National Party Deputy Leader Bill English is suggesting, in a grovelling apology, that his “off the record” comments re selling Kiwibank and “sorting out” Working for Families have caused “confusion and concern”, and that the National Party will be true to its word to retain Working for Families and retain Kiwibank in public ownership.
John Key stood cheerfully grinning by English’s side, as his Deputy ate humble pie, despite English having seriously questioned Key’s (and Don Brash’s) grasp of the economy. Yes, it all looked like National Party Happy Families, with English acknowledging and apologising for “loose talk”.
I’m afraid that I have a far more sinister take on it. Nicky Hager revealed in The Hollow Men that the National Party was in 2005 still running a hidden agenda. Bill English’s revelations remind me of the darkest days of FPP, when both Labour and National implemented hidden agendas that were far from what they had campaigned on. Maybe he thinks that National’s polling in recent months around the 50% mark means they can get away with running hidden agendas even today. Well, that didn’t work for Labour in 2002 when they were polling similarly – as we roll on to election day and policies come under increased voter scrutiny, polling advantages of that magnitude rapidly erode. National will inevitably require the support of other Parties in Parliament after the election if it is to form a Government.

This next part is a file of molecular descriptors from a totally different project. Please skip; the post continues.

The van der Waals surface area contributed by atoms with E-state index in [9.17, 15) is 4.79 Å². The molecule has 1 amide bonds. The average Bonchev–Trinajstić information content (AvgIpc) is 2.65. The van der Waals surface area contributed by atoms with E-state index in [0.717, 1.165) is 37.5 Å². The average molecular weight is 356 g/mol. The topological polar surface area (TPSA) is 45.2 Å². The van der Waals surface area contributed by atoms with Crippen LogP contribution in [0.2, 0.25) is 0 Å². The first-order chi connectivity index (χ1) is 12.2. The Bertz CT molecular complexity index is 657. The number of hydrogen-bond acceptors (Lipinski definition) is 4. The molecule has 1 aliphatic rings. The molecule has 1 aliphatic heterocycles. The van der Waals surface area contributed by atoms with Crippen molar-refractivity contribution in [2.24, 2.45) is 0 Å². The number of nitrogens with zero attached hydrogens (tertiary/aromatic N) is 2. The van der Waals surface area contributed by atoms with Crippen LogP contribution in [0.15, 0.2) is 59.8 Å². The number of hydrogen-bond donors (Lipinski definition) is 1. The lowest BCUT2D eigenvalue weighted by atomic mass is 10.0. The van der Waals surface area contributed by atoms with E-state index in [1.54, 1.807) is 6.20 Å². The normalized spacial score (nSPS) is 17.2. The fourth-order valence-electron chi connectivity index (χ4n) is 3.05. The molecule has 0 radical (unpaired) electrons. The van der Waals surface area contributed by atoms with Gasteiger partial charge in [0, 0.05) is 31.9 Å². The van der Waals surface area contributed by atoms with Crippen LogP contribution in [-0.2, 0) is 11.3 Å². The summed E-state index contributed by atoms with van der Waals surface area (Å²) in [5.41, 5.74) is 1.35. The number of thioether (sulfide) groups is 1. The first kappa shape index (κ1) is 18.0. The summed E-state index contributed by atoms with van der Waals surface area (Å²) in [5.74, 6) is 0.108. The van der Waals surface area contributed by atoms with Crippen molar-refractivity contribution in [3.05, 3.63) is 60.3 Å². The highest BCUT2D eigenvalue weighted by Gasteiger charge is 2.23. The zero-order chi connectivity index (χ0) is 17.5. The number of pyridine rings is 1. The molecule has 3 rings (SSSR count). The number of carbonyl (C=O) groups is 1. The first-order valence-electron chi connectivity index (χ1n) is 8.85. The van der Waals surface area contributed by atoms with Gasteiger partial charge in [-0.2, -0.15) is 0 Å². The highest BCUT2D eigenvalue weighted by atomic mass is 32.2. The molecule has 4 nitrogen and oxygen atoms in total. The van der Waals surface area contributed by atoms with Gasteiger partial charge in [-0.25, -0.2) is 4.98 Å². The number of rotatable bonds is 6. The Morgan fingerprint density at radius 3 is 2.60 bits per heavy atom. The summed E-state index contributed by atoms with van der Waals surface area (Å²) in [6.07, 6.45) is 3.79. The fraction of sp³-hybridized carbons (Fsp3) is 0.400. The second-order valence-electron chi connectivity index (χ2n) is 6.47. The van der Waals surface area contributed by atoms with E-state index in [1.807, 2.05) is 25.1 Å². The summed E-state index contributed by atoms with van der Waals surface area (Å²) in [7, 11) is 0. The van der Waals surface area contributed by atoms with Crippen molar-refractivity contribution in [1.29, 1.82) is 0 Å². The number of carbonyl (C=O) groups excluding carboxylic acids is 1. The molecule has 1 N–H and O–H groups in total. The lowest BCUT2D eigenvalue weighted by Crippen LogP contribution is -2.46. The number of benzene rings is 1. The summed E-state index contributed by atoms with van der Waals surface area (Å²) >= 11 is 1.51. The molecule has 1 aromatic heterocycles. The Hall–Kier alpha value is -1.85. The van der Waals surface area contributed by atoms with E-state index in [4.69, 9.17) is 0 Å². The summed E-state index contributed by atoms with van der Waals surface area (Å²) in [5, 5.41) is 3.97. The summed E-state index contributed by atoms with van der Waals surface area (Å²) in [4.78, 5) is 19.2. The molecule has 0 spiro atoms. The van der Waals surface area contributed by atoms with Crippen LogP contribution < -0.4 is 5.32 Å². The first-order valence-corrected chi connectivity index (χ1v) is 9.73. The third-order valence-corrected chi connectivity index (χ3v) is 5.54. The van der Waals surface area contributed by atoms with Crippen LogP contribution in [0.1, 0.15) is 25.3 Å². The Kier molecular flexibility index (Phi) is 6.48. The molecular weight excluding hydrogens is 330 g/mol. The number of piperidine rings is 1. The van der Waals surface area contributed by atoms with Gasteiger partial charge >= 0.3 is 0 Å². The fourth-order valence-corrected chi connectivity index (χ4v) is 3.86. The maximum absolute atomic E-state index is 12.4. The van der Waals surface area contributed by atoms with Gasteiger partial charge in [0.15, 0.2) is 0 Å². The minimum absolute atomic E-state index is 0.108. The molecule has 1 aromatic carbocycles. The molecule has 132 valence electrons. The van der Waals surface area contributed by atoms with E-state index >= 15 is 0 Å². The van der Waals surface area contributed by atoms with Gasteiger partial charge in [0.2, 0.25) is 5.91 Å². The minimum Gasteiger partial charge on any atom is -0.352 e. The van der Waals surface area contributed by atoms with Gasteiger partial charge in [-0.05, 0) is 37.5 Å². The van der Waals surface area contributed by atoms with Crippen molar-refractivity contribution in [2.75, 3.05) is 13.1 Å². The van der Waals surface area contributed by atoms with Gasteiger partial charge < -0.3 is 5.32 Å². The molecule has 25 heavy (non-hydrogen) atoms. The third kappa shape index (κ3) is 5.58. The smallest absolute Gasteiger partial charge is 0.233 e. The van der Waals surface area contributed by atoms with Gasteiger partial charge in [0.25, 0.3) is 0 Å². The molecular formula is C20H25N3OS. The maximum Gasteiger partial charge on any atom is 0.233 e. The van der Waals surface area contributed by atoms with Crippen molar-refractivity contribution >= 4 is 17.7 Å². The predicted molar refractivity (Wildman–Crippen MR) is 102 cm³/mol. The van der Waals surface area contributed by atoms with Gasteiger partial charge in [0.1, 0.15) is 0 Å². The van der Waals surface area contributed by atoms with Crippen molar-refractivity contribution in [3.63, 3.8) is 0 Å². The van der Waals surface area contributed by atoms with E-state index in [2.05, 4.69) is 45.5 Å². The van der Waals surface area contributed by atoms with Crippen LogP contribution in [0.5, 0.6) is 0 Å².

Whatever English thinks, his “foot in mouth” is cause for voters to have serious concerns about how much National can be trusted. Do they want to sell Kiwibank, or don’t they? Will they cut Working for Families entitlements or won’t they? Does English really think Key is economically illiterate, and if so, what are the implications of this for a future National-led government (Douglas thought that of Lange, was proved correct, and look at the damage that caused)?
Now as for us in the Greens, we have not yet made a decision about what Parties we may want to have a formal relationship with after the next election. That will be based on party policies and programme. The Green Door is still ajar for National, but their bumbling efforts over the weekend are, at least for me, rapidly closing it. And for the Greens, any deal on confidence and supply has to be endorsed by a Special General Meeting of the Green Party. So offering MPs the baubles of power won’t cut it, as it did with Labour and Winston, not that the Green MPs would run with that anyway! The Green membership won’t want any sort of relationship with a duplicitous Party that campaigns on one thing, but has a hidden agenda to do the opposite.